In health care occupations: 27.9% of physicians; 25.4% of surgeons, 24.8% of healthcare support workers; health diagnosing, treating practitioners; and 23.4% of dentists are foreign born.

In the non-health related occupations: 61.9% of agricultural graders and sorters; 45.2% of taxi drivers and chauffeurs; 35.4% of chefs, head cooks; 29.8% of dishwashers; and 29.5% of cooks are foreign born. [Axios, New American Economy 4/3/20]

Health spending is 17% of the U.S. economy – more than triple the proportion spent in China. [NYT 3/17/20]

Many federal agencies are viewed favorably by a majority of the public.

  The Public
Republicans Democrats
U.S. Postal Service 91% 91% 91%
Center for Disease Control 79% 84% 77%
Census Bureau 77% 83% 76%
Health and Human Services 73% 80% 70%
Dept Homeland Security 71% 86% 60%
Federal Reserve 69% 76% 65%
Internal Revenue Service 65% 68% 65%
Veterans Affairs 65% 72% 61%
Dept of Justice 60% 76% 50%
ICE 46% 77% 28%
[PEW 4/9/20]

A study by the Center for Retirement Research at Boston College found that three out of four U.S. workers ages 50-62 did not have an employer-provided retirement plan and health insurance. [NYT 4/12/20]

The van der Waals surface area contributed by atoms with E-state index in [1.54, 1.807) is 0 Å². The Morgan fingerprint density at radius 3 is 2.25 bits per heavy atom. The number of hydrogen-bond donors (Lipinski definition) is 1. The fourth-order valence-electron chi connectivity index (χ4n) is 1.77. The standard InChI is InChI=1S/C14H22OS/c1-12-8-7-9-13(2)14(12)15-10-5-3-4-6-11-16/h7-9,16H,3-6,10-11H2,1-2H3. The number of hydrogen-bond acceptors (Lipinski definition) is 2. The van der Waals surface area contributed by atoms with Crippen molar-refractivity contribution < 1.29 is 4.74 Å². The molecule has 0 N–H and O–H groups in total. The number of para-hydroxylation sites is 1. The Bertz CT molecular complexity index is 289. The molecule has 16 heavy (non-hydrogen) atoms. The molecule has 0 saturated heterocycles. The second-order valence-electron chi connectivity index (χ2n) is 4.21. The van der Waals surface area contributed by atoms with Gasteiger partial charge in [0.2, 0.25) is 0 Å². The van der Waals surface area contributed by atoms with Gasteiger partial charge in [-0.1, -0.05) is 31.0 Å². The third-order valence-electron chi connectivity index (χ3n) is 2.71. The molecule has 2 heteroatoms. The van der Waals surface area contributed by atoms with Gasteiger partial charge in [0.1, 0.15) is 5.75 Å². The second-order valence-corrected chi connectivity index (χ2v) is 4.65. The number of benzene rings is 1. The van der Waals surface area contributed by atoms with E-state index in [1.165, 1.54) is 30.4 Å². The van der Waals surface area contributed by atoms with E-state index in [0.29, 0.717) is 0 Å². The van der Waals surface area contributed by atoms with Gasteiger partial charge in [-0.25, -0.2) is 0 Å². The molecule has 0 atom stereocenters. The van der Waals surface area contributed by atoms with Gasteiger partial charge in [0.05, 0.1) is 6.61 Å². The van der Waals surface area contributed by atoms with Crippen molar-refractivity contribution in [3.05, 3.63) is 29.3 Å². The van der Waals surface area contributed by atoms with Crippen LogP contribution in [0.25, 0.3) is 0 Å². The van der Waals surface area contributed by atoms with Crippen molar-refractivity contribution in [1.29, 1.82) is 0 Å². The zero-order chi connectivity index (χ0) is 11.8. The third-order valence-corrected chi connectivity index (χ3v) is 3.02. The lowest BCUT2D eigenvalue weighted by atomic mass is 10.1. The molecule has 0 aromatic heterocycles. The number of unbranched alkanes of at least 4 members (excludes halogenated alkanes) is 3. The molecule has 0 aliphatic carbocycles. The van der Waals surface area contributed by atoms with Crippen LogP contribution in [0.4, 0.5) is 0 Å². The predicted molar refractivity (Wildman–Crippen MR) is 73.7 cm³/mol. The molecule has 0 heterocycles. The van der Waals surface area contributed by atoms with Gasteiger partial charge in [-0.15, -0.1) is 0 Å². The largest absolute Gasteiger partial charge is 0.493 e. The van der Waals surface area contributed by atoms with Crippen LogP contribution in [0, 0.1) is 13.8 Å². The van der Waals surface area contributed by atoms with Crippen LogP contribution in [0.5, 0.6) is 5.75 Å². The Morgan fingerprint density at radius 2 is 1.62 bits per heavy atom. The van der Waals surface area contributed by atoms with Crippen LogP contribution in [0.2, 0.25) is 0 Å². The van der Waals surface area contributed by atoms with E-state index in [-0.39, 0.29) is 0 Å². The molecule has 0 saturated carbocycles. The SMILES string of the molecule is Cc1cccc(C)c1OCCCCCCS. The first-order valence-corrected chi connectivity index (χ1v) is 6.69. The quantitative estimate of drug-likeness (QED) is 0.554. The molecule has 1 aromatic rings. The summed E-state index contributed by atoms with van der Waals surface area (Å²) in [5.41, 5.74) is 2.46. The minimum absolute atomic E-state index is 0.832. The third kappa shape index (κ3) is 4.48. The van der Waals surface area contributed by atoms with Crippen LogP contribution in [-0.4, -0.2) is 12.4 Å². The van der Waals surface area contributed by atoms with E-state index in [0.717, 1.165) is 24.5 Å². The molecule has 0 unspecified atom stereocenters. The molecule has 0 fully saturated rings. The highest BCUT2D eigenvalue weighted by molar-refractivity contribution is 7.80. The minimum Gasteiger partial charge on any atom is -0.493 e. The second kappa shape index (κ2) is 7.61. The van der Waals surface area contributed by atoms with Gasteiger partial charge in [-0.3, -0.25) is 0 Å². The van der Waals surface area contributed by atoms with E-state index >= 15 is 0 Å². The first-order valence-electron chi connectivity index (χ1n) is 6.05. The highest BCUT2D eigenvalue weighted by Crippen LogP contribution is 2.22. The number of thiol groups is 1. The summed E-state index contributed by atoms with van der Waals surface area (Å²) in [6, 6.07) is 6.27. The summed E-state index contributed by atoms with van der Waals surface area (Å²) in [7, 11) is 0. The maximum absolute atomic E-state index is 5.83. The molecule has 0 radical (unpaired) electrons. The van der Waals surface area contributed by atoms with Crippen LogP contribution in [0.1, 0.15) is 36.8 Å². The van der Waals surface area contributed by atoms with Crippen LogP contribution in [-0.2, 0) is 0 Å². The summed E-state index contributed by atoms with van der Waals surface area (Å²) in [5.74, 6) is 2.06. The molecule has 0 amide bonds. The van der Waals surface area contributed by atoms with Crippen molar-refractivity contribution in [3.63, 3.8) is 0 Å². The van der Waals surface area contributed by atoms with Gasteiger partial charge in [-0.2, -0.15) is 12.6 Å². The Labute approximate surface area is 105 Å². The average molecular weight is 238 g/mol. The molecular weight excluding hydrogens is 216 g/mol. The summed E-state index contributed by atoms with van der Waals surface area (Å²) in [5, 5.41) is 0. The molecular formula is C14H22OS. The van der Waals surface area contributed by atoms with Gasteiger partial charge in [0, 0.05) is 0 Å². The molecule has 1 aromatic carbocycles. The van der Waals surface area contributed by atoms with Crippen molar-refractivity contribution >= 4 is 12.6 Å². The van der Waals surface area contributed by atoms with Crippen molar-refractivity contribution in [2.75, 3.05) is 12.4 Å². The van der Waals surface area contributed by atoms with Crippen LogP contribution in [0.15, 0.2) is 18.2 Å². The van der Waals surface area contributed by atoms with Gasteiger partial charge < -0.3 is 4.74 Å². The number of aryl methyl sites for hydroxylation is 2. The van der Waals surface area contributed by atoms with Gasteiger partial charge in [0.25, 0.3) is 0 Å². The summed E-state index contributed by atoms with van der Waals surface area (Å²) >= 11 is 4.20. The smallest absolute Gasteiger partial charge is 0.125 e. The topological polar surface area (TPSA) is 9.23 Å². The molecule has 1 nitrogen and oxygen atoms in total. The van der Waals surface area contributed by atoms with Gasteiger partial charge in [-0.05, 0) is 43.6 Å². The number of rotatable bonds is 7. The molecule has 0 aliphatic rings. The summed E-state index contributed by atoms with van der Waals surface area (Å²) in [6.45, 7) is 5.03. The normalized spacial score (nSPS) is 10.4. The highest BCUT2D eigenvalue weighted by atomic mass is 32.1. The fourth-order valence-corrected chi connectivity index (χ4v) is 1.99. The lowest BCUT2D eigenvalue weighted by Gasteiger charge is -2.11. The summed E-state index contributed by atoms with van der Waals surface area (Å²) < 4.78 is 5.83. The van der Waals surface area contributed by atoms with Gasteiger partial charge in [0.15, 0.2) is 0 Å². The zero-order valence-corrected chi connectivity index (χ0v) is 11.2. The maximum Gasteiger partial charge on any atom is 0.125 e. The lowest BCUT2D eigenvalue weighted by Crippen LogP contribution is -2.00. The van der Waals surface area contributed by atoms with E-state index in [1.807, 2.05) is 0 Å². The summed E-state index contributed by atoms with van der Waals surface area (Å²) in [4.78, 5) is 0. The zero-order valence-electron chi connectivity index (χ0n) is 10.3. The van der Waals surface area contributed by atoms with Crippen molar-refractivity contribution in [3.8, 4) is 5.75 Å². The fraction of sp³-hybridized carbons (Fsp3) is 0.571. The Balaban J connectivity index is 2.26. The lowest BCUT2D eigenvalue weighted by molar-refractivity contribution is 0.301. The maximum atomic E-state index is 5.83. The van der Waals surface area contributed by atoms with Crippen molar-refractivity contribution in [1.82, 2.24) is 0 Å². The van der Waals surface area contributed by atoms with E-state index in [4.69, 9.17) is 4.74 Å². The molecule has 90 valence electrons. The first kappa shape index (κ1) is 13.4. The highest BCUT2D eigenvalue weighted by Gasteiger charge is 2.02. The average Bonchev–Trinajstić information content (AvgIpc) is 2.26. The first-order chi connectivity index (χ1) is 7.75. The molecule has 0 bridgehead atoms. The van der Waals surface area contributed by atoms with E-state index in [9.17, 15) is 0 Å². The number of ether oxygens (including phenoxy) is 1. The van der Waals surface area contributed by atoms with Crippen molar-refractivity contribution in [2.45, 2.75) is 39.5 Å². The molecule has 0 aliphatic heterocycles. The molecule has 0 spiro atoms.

In the early 1970s, Wisconsin was home to 75,000 dairies. Consolidation and a grueling business cycle have reduced the number of dairies in Wisconsin to 7,400. Half of Minnesota dairies don’t make a profit. Despite the business hardships for producers, demand is the highest it has been in 56 years at 646 pounds of dairy per American in 2018. Currently 53% of American milk is produced by 3% of farms. [Bloomberg]


In 2015 there were 1,085,783 medical doctors in the U.S. of which 160,000 were inactive.

There will be a projected shortage of 121,300 medical doctors by 2020.
[AAMA 12/18/20]

The following are the top ten states by number of active physicians per 10,000 civilian population in 2015.

  • District of Columbia 74.6
  • Massachusetts 47.2
  • Rhode Island 41.1
  • Maryland 40.7
  • New York 39.4
  • Vermont 39.1
  • Connecticut 38.9
  • Pennsylvania 35.1
  • Maine 34.3
  • New Jersey 33.7

[Statista 11/6/2019]

In the United States there are 2.6 practicing physicians per 1,000 people. Here is the data from a select number of other countries.

  • Austria 5.2
  • Germany 4.3
  • Italy 4
  • Australia 3.7
  • France 3.2
  • UK 2.8
  • Canada 2.8
  • USA 2.6
  • Japan 2.4
  • S. Korea 2.3
  • China 2

[Bruce Mehlman MCR&T 4/10/20]

The United States has 2.8 hospital beds per 1,000 people. Here is the data from a select number of other countries.

  • S. Korea 12
  • Germany 8.1
  • Austria 7.4
  • Italy 3.2
  • Australia 3.8
  • France 6.1
  • UK 2.6
  • Canada 2.6
  • USA 2.8
  • China 4.1

[Bruce Mehlman MCR&T4/10/20]

It has become clear in recent months, that the supply of hospital beds in most areas of the United States is inadequate. (WW)

A number of items in this issue of the Watch are pulled from “Quarterly Infographics” by Bruce Mehlman of Mehlman Castagnetti Rosen & Thomas. The entire publication, as well as a signup to receive it directly, can be found at